On the other side of the market is Manny's Tortas. For my money, the only torta in town. The meat is hammered thin, quickly fried, and then put into the perfect sandwich. This goes back to Matt's thing about the club sandwich. On the bottom of the crispy baguette style bread is the hot meat, then a layer of cheese, then the cold ingredients, in this case, jalapenos, lettuce, onion, tomato and chipotle mayo. All served with a bag of Barrel O' Fun potato chips. C'mon! When was the last time you had some Barrel O' Fun? These little fried salt bombs are the perfect foil! And, I insist you order an orange Jarritos to wash it down. The experience is incomplete if you don't have it. They are also quite filling. Don't stop there! There's so much more to see, smell and taste!

United Noodles has a bunch of fun Asian stuff to buy. Skip Lund's for your fish, oyster or soy sauce needs. Here you can get better products for an even cheaper price. Have people over tonight? Pick up a package of mochi, the greatest entertainment desert ever. It's slightly sweet ice cream inside some kind of a fondant type coating. My friend Nami served them once at a dinner party and I can't get enough of them now. No mess ice cream! How can the white carpeted people of the world resist?

I love perusing the meat cases at the subtly named Bymore Meats. It's next to a heavenly smelling pandaera and I can never identify all the meats that I see before me. I always drool over the chiccarones. (That's fried pig skin to you laymen. Do NOT roll your eyes until you've tried it.)

I skip the seafood market with the milky eyed fish and frozen stiff shrimps. The place can't get everything right.

The next food destination could be West Indies Soul for a Ploughman's lunch. It's a savory pastry filled with juicy, mildly spiced meat that is served inside a warm fresh baked bun. (That's right - a pastry is wrapped in bread.) It's like what I imagine the Hot Pocket was based on, except edible. They serve it with a thimble full of their green hot sauce, and boy howdy, they are not kidding. I can handle some spice and this stuff is slap-yo-mama spicy. Incredible! And incredibly filling. If you order one, plan on sharing or going home for a long winters nap.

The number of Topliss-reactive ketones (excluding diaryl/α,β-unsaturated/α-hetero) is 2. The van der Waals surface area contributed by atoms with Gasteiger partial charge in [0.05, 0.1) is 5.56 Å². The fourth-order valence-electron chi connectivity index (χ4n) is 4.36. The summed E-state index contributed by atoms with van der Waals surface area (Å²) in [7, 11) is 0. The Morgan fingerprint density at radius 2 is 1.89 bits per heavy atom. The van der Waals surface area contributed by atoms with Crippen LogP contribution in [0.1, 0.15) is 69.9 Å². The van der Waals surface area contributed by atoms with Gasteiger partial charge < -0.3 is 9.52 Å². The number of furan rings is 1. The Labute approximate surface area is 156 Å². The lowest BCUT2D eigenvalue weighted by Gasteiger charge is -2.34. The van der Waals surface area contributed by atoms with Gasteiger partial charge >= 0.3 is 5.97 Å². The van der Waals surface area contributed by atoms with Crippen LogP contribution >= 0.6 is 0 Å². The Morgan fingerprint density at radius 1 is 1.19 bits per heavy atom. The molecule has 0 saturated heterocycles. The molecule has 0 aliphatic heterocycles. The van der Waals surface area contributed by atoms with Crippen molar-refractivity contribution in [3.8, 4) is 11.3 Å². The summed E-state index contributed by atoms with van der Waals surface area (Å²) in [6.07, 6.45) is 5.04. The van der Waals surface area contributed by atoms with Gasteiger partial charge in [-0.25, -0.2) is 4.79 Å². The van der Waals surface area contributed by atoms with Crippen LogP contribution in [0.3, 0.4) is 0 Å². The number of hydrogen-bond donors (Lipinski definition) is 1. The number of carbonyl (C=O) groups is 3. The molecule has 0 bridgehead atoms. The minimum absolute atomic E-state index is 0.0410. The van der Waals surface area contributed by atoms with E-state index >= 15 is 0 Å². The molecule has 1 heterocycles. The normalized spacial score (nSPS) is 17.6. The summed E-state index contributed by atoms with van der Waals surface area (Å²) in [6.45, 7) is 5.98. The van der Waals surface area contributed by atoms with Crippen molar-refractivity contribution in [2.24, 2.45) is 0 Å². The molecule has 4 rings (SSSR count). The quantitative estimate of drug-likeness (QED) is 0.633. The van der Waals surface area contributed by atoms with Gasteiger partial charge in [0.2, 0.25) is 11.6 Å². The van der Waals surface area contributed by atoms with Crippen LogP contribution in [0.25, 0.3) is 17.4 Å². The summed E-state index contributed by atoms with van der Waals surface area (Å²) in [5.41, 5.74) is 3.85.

Another not to miss spot, that I only recently discovered, because geez, how much can one person eat in the afternoon, is Los Ocampo. All of their items seem to be a variation on a theme - fried masa cakes. You'd think that this is something that could get boring, but that's hardly the case. There are all different sorts of meats and toppings for you to mix it up with. I allowed Matt to order. We decided on the sopa, rather than the more traditional huarache because it was smaller, and I'm never ready to get full or stop eating at this place. The wait is a little longer than at the other food stands, but the reason for this is gently explained by sign by the pick up window (or by the register if you read Spanish well.) Everything at Los Ocampo is made from scratch and fresh. It's worth the wait if you're going to get something quality. (At this I sneared at West Indies. Last time I had ordered the meat pie at an off time of day and it had clearly lost its luster an hour or two before being served to me.)

What we were served was nothing less than revolutionary. I'm not kidding. Now, every time I go, I'm going to have to order one of the tamales and one of these Sopas. It was somewhat like the pupusas we'd had at A La Salsa. They were fried masa enveloping stringing, viscous cheese and topped with an incredible smokey, crispy, meat slathered in red sauce. That was topped with lettuce and a drizzle of sour cream. Usually, I pick up the lettuce as it's usually superfluous (and why eat a superfluous veggie?) I didn't in this instance because it played an important role in cooling down the mouth. The meat was generously spicy. I could feel the last icicle clinging to me break off and melt into the floor. Ahhhhhh. I couldn't get over how great this thing was! I asked Matt what kind of meat he'd ordered.

"Chicharron." Naturually.

Our last stop, if I can muster it, is Café Finspan, which I always call the Swedish place (or Andy's place, even though I've never been here with her. It's just very Nordic.) They have the most amazing little sweets - not to mention their refrigerator pickles! Everything is sensibly sized and hard to resist. I love the little carmelly cookies dipped in rich chocolate, or the little almond flavored cakes! Heaven.

At this point, I'm exhausted and know it's time to leave. It will be many, many hours before my stomach settles, let alone begins the call of the hungry again. I watch children pointing at pinatas, and tired punk bikers searching for vegan. Matt pointed out that as cliche as it sounds, this really is a place for everyone.


At 1:58 PM , Anonymous andy said...

If it were truly my place, nothing would be sensibly sized.